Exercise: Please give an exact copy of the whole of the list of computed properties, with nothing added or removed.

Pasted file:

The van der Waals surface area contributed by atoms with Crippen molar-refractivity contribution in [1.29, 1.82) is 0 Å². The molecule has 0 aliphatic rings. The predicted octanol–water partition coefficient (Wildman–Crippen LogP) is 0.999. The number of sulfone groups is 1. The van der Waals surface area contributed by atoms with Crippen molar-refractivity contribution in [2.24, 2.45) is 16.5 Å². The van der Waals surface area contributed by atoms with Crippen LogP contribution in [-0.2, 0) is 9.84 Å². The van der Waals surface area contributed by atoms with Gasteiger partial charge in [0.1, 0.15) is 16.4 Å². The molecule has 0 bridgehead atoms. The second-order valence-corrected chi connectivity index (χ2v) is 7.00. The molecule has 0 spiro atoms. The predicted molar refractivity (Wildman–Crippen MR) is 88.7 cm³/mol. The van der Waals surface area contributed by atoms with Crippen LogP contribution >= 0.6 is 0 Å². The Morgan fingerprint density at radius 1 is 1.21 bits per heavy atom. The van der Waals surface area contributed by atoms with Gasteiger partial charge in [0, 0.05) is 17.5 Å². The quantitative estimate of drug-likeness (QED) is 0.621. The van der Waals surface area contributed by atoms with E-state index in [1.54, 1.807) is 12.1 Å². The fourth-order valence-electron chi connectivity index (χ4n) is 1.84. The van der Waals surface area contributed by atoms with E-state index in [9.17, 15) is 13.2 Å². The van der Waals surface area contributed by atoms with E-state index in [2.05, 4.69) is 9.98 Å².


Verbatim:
The van der Waals surface area contributed by atoms with Crippen molar-refractivity contribution in [1.29, 1.82) is 0 Å². The molecule has 0 aliphatic rings. The predicted octanol–water partition coefficient (Wildman–Crippen LogP) is 0.999. The number of sulfone groups is 1. The van der Waals surface area contributed by atoms with Crippen molar-refractivity contribution in [2.24, 2.45) is 16.5 Å². The van der Waals surface area contributed by atoms with Crippen LogP contribution in [-0.2, 0) is 9.84 Å². The van der Waals surface area contributed by atoms with Gasteiger partial charge in [0.1, 0.15) is 16.4 Å². The molecule has 0 bridgehead atoms. The second-order valence-corrected chi connectivity index (χ2v) is 7.00. The molecule has 0 spiro atoms. The predicted molar refractivity (Wildman–Crippen MR) is 88.7 cm³/mol. The van der Waals surface area contributed by atoms with Crippen LogP contribution >= 0.6 is 0 Å². The Morgan fingerprint density at radius 1 is 1.21 bits per heavy atom. The van der Waals surface area contributed by atoms with Gasteiger partial charge in [0, 0.05) is 17.5 Å². The quantitative estimate of drug-likeness (QED) is 0.621. The van der Waals surface area contributed by atoms with E-state index in [1.54, 1.807) is 12.1 Å². The fourth-order valence-electron chi connectivity index (χ4n) is 1.84. The van der Waals surface area contributed by atoms with E-state index in [9.17, 15) is 13.2 Å². The van der Waals surface area contributed by atoms with E-state index in [2.05, 4.69) is 9.98 Å².